“I want to stay here with Daddy!”
Every time I heard those words, pain would shoot through my heart. Not just the pain that comes from knowing your children are hurting and you cannot fix it, but also pain from the terrifying picture of my sons in prison. I knew they did not understand what they were saying, but the strong response that it elicited inside of me always produced a stern response of, “No, you do not want to be here!”
I spent many hours explaining to my two young sons that most of the time, only people who break the rules, called laws, go to jail. I was adamant that they did not EVER want to be in prison or jail. I was convinced that all of the lectures were working; at 4 and 5 ½ years old, my sons knew the importance of determining they would stay out of jail. I was just sure of it. Or so I thought. One of the hardest parts of raising children with their father in prison is helping them to understand the difference between wanting to be WITH their father and wanting to be WHERE their father is.
Soon after arriving back at home from shopping, my younger son, Brandon, presented some Band-Aids to me. “Look what I took from the store! I broke the law.” he proudly stated. I stood there feeling both stunned and shocked! Why would he steal? We had talked about how important it is to always do the right thing. He knew better.
I decided to take him back to the store and made him give the band-aids back.
The store manager was very nice and thanked us for returning the band-aids. As a matter of fact, he was so understanding that I was frustrated! “Don’t just thank us for doing the right thing after stealing! Tell my son how wrong it was and make him realize that this was a terrible mistake.” On the way home, we went over the rules and the laws again. Brandon assured me that he completely understood. Two days later, he did it again. This time it was a little car from a department store; then he did it again. This time it was window stickers from a drugstore. I was completely horrified!! What in the world was going on?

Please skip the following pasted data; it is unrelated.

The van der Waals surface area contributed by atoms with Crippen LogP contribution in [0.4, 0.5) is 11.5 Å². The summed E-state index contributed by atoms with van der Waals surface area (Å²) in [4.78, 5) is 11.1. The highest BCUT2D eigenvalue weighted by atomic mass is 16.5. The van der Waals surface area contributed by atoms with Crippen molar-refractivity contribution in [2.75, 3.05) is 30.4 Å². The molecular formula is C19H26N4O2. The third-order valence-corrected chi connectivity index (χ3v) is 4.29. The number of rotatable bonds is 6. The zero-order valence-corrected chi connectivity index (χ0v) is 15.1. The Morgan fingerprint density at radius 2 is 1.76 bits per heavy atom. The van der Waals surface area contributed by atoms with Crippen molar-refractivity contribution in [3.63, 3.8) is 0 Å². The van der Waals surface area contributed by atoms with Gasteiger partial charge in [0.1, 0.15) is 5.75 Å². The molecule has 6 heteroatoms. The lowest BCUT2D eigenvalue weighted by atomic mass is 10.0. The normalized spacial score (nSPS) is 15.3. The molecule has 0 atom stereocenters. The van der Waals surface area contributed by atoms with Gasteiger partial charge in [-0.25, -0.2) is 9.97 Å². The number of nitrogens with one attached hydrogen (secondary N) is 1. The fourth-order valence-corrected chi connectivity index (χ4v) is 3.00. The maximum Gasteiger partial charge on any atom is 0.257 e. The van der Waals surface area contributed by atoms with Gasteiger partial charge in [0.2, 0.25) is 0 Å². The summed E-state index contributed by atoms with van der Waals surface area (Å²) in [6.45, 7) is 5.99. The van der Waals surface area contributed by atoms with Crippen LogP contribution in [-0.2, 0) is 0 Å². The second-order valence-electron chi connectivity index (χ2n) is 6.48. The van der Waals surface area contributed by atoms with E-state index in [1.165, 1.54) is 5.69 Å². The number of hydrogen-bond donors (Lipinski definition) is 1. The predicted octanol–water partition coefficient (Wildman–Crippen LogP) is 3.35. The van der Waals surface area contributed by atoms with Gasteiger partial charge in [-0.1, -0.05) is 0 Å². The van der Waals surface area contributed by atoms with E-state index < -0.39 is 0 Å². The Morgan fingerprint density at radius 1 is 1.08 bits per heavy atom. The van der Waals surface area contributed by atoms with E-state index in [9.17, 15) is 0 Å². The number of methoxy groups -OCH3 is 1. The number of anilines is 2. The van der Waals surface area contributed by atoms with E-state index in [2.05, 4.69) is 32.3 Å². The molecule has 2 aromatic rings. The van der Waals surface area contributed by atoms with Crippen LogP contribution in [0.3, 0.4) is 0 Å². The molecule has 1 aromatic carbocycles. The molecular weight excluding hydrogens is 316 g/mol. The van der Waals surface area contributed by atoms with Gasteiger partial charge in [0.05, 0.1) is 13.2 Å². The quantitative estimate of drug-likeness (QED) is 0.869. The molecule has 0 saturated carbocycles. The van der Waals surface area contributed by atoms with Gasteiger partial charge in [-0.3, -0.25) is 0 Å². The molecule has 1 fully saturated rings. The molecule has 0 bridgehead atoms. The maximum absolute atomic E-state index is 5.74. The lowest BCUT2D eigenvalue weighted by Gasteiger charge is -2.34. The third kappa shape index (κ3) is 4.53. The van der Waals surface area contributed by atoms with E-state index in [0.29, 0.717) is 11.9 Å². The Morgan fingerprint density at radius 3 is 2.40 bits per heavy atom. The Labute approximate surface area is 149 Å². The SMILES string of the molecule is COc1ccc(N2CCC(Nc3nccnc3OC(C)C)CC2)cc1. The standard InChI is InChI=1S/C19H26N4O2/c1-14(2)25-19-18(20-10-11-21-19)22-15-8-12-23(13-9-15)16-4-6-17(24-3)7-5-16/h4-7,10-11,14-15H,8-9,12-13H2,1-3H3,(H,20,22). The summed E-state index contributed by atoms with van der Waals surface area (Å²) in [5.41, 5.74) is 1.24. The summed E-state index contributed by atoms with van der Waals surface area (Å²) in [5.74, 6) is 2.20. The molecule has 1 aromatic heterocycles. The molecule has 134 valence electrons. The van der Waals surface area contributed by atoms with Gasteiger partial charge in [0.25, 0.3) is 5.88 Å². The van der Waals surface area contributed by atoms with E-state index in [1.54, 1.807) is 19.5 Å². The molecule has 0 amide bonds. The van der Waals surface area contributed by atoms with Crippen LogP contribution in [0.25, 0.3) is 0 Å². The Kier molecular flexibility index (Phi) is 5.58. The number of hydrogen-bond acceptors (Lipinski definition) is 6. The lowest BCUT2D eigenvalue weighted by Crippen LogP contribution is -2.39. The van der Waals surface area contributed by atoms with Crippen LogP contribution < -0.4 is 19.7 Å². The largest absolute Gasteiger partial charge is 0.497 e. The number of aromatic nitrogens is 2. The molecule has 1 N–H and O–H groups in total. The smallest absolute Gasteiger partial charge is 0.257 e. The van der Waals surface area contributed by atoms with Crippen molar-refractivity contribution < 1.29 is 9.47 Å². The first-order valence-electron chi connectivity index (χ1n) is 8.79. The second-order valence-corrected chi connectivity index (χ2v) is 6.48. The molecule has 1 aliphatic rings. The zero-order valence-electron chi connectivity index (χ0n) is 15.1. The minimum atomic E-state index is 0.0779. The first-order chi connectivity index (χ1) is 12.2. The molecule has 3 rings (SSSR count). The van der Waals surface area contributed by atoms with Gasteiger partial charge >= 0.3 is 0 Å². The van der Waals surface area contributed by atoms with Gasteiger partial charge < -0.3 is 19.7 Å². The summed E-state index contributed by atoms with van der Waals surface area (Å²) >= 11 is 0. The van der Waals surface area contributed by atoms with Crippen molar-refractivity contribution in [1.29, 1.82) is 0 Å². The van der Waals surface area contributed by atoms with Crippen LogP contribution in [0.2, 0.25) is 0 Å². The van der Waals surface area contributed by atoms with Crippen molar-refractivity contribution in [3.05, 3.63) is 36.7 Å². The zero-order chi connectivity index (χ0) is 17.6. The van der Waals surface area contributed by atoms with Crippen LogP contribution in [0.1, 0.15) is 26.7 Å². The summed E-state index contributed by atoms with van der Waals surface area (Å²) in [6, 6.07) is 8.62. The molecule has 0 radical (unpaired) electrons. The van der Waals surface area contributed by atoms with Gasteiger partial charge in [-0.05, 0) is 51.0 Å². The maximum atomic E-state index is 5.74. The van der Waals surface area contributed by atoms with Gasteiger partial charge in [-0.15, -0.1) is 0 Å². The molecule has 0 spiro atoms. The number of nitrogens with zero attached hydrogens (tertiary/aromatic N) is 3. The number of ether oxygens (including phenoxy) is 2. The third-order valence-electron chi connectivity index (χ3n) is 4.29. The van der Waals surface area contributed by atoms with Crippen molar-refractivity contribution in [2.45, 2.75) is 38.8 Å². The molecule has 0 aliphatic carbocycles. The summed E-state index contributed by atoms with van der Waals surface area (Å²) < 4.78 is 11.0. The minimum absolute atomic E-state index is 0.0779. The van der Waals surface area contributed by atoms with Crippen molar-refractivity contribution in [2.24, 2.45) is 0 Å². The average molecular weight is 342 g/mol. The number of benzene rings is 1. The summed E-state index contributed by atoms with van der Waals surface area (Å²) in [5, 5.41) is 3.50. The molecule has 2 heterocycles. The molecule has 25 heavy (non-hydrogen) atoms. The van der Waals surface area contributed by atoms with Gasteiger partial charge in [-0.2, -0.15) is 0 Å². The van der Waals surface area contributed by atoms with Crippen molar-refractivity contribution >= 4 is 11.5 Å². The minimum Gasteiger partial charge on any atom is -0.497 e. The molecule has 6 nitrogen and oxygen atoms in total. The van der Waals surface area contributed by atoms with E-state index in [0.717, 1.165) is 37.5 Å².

Each time, we marched back into the store to apologize and return the merchandise. I was starting to get really concerned. Why was my four year old son so intent on stealing? What was really going on? He knew better. Both Ron and I were making sure he heard the message very clearly, “Our family does not steal. We do not break laws.” And yet, he kept stealing.
I began keeping a closer eye on him and making him hold my hand and stand right next to me while we shopped.
It stopped the theft and we began to consider it a phase that he had gone through. Then, one evening, I stopped to get gas as I returned from a visit with Ron. As we pulled out of the gas station, Brandon produced a handful of Band-Aids he had taken out of a box near the checkout at the gas station. I was furious, and I was scared. I turned my car around, parked the car in front of the store and demanded that he get out and return them immediately. I was fed up!